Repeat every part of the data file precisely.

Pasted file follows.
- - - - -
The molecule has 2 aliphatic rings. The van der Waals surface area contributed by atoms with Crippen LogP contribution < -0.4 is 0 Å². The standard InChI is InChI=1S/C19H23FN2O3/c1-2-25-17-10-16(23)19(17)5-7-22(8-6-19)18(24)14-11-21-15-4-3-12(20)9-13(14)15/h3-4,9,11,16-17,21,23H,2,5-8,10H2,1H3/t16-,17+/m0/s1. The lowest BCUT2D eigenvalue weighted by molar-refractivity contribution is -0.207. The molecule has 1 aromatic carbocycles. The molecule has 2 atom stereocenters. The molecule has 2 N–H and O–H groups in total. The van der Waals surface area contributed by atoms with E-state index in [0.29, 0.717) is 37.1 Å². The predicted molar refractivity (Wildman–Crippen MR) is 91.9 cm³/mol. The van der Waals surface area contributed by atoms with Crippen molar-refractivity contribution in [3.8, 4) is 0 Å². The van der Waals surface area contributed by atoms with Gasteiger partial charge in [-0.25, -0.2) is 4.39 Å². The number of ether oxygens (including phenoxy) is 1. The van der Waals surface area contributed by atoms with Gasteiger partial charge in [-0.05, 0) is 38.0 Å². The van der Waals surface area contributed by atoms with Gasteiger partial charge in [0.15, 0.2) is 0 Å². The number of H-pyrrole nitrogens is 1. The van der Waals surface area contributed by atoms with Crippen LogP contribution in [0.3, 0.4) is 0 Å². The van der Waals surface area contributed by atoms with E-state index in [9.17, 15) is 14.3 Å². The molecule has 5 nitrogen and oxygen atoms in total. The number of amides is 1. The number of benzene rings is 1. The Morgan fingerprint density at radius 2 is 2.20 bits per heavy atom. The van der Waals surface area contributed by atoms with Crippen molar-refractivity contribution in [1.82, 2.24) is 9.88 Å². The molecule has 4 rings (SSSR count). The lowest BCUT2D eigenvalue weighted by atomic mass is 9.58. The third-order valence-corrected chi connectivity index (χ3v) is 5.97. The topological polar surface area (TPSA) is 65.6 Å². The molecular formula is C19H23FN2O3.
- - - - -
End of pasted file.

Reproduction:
The molecule has 2 aliphatic rings. The van der Waals surface area contributed by atoms with Crippen LogP contribution < -0.4 is 0 Å². The standard InChI is InChI=1S/C19H23FN2O3/c1-2-25-17-10-16(23)19(17)5-7-22(8-6-19)18(24)14-11-21-15-4-3-12(20)9-13(14)15/h3-4,9,11,16-17,21,23H,2,5-8,10H2,1H3/t16-,17+/m0/s1. The lowest BCUT2D eigenvalue weighted by molar-refractivity contribution is -0.207. The molecule has 1 aromatic carbocycles. The molecule has 2 atom stereocenters. The molecule has 2 N–H and O–H groups in total. The van der Waals surface area contributed by atoms with E-state index in [0.29, 0.717) is 37.1 Å². The predicted molar refractivity (Wildman–Crippen MR) is 91.9 cm³/mol. The van der Waals surface area contributed by atoms with Crippen molar-refractivity contribution in [3.8, 4) is 0 Å². The van der Waals surface area contributed by atoms with Gasteiger partial charge in [-0.25, -0.2) is 4.39 Å². The number of ether oxygens (including phenoxy) is 1. The van der Waals surface area contributed by atoms with Gasteiger partial charge in [-0.05, 0) is 38.0 Å². The van der Waals surface area contributed by atoms with Gasteiger partial charge in [0.15, 0.2) is 0 Å². The number of H-pyrrole nitrogens is 1. The van der Waals surface area contributed by atoms with Crippen LogP contribution in [0.3, 0.4) is 0 Å². The van der Waals surface area contributed by atoms with E-state index in [9.17, 15) is 14.3 Å². The molecule has 5 nitrogen and oxygen atoms in total. The number of amides is 1. The number of benzene rings is 1. The Morgan fingerprint density at radius 2 is 2.20 bits per heavy atom. The van der Waals surface area contributed by atoms with Crippen molar-refractivity contribution in [1.82, 2.24) is 9.88 Å². The molecule has 4 rings (SSSR count). The lowest BCUT2D eigenvalue weighted by atomic mass is 9.58. The third-order valence-corrected chi connectivity index (χ3v) is 5.97. The topological polar surface area (TPSA) is 65.6 Å². The molecular formula is C19H23FN2O3.